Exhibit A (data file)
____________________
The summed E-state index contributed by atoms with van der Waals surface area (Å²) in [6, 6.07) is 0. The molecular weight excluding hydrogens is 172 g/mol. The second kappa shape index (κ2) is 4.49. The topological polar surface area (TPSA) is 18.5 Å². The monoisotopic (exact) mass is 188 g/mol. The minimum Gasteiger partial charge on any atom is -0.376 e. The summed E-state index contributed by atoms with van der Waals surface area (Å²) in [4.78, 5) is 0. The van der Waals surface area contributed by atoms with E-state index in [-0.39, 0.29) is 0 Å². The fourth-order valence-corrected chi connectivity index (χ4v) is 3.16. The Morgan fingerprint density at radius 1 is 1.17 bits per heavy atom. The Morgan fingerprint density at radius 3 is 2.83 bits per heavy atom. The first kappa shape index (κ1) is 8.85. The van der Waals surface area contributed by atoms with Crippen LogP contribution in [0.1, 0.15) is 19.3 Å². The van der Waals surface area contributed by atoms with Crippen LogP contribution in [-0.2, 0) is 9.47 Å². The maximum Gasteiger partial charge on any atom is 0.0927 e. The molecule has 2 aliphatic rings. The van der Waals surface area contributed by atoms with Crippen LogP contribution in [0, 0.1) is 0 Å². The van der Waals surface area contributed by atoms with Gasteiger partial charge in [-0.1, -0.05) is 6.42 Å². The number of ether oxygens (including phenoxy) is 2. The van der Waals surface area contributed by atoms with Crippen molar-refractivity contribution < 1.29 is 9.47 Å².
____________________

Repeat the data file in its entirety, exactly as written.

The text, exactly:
The summed E-state index contributed by atoms with van der Waals surface area (Å²) in [6, 6.07) is 0. The molecular weight excluding hydrogens is 172 g/mol. The second kappa shape index (κ2) is 4.49. The topological polar surface area (TPSA) is 18.5 Å². The monoisotopic (exact) mass is 188 g/mol. The minimum Gasteiger partial charge on any atom is -0.376 e. The summed E-state index contributed by atoms with van der Waals surface area (Å²) in [4.78, 5) is 0. The van der Waals surface area contributed by atoms with E-state index in [-0.39, 0.29) is 0 Å². The fourth-order valence-corrected chi connectivity index (χ4v) is 3.16. The Morgan fingerprint density at radius 1 is 1.17 bits per heavy atom. The Morgan fingerprint density at radius 3 is 2.83 bits per heavy atom. The first kappa shape index (κ1) is 8.85. The van der Waals surface area contributed by atoms with Crippen LogP contribution in [0.1, 0.15) is 19.3 Å². The van der Waals surface area contributed by atoms with Crippen LogP contribution in [-0.2, 0) is 9.47 Å². The maximum Gasteiger partial charge on any atom is 0.0927 e. The molecule has 2 aliphatic rings. The van der Waals surface area contributed by atoms with Crippen LogP contribution in [0, 0.1) is 0 Å². The van der Waals surface area contributed by atoms with Gasteiger partial charge in [-0.1, -0.05) is 6.42 Å². The number of ether oxygens (including phenoxy) is 2. The van der Waals surface area contributed by atoms with Crippen molar-refractivity contribution < 1.29 is 9.47 Å².